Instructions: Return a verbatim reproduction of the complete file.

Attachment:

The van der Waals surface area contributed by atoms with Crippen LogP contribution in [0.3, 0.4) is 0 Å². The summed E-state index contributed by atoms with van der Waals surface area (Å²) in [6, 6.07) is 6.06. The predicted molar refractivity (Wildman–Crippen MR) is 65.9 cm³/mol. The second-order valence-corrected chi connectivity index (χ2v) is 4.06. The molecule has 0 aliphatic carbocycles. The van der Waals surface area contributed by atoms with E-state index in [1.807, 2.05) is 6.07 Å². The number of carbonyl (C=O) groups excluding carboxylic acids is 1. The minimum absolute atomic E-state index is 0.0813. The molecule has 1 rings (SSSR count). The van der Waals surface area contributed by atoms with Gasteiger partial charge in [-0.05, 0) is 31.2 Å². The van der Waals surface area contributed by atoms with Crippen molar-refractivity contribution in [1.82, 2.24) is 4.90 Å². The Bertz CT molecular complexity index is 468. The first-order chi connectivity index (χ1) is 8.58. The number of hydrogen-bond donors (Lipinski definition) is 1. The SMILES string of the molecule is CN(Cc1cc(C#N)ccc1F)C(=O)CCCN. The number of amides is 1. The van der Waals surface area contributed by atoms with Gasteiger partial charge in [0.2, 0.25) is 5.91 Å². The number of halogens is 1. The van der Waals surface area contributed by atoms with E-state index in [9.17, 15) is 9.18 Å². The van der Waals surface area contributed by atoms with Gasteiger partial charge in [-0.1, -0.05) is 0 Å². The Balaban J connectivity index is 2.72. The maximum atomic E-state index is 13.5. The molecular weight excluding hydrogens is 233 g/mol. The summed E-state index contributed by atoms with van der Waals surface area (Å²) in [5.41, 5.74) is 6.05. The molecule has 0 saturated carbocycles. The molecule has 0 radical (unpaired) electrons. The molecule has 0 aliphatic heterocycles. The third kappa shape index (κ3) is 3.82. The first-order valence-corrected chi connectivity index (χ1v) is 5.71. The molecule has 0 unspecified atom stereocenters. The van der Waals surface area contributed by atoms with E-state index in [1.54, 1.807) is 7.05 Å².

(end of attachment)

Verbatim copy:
The van der Waals surface area contributed by atoms with Crippen LogP contribution in [0.3, 0.4) is 0 Å². The summed E-state index contributed by atoms with van der Waals surface area (Å²) in [6, 6.07) is 6.06. The predicted molar refractivity (Wildman–Crippen MR) is 65.9 cm³/mol. The second-order valence-corrected chi connectivity index (χ2v) is 4.06. The molecule has 0 aliphatic carbocycles. The van der Waals surface area contributed by atoms with E-state index in [1.807, 2.05) is 6.07 Å². The number of carbonyl (C=O) groups excluding carboxylic acids is 1. The minimum absolute atomic E-state index is 0.0813. The molecule has 1 rings (SSSR count). The van der Waals surface area contributed by atoms with Gasteiger partial charge in [-0.05, 0) is 31.2 Å². The van der Waals surface area contributed by atoms with Crippen molar-refractivity contribution in [1.82, 2.24) is 4.90 Å². The Bertz CT molecular complexity index is 468. The first-order chi connectivity index (χ1) is 8.58. The number of hydrogen-bond donors (Lipinski definition) is 1. The SMILES string of the molecule is CN(Cc1cc(C#N)ccc1F)C(=O)CCCN. The number of amides is 1. The van der Waals surface area contributed by atoms with Gasteiger partial charge in [0.2, 0.25) is 5.91 Å². The number of halogens is 1. The van der Waals surface area contributed by atoms with E-state index in [9.17, 15) is 9.18 Å². The van der Waals surface area contributed by atoms with Gasteiger partial charge in [-0.1, -0.05) is 0 Å². The Balaban J connectivity index is 2.72. The maximum atomic E-state index is 13.5. The molecular weight excluding hydrogens is 233 g/mol. The summed E-state index contributed by atoms with van der Waals surface area (Å²) in [5.41, 5.74) is 6.05. The molecule has 0 saturated carbocycles. The molecule has 0 radical (unpaired) electrons. The molecule has 0 aliphatic heterocycles. The third kappa shape index (κ3) is 3.82. The first-order valence-corrected chi connectivity index (χ1v) is 5.71. The molecule has 0 unspecified atom stereocenters. The van der Waals surface area contributed by atoms with E-state index in [1.54, 1.807) is 7.05 Å².